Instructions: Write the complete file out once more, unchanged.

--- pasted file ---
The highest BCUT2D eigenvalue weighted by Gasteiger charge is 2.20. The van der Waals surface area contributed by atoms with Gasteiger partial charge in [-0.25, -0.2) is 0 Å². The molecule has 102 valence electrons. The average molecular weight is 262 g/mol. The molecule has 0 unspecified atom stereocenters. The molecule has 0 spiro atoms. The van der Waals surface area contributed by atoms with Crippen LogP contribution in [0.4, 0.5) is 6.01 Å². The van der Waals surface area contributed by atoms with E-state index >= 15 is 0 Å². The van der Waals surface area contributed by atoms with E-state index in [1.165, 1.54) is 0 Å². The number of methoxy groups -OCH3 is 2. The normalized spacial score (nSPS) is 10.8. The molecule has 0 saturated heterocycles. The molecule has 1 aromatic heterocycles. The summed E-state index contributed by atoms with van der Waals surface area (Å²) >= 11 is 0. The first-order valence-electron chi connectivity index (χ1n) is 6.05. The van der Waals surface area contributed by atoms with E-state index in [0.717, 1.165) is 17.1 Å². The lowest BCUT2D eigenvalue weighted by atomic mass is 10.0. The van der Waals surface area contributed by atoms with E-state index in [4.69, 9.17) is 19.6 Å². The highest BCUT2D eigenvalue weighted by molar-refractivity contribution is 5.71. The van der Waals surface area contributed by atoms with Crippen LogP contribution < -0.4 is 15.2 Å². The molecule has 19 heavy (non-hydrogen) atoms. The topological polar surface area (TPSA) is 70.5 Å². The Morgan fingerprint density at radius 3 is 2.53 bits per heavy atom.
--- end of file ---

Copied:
The highest BCUT2D eigenvalue weighted by Gasteiger charge is 2.20. The van der Waals surface area contributed by atoms with Gasteiger partial charge in [-0.25, -0.2) is 0 Å². The molecule has 102 valence electrons. The average molecular weight is 262 g/mol. The molecule has 0 unspecified atom stereocenters. The molecule has 0 spiro atoms. The van der Waals surface area contributed by atoms with Crippen LogP contribution in [0.4, 0.5) is 6.01 Å². The van der Waals surface area contributed by atoms with E-state index >= 15 is 0 Å². The van der Waals surface area contributed by atoms with E-state index in [1.165, 1.54) is 0 Å². The number of methoxy groups -OCH3 is 2. The normalized spacial score (nSPS) is 10.8. The molecule has 0 saturated heterocycles. The molecule has 1 aromatic heterocycles. The summed E-state index contributed by atoms with van der Waals surface area (Å²) >= 11 is 0. The first-order valence-electron chi connectivity index (χ1n) is 6.05. The van der Waals surface area contributed by atoms with E-state index in [0.717, 1.165) is 17.1 Å². The lowest BCUT2D eigenvalue weighted by atomic mass is 10.0. The van der Waals surface area contributed by atoms with E-state index in [4.69, 9.17) is 19.6 Å². The highest BCUT2D eigenvalue weighted by molar-refractivity contribution is 5.71. The van der Waals surface area contributed by atoms with Crippen LogP contribution < -0.4 is 15.2 Å². The molecule has 19 heavy (non-hydrogen) atoms. The topological polar surface area (TPSA) is 70.5 Å². The Morgan fingerprint density at radius 3 is 2.53 bits per heavy atom.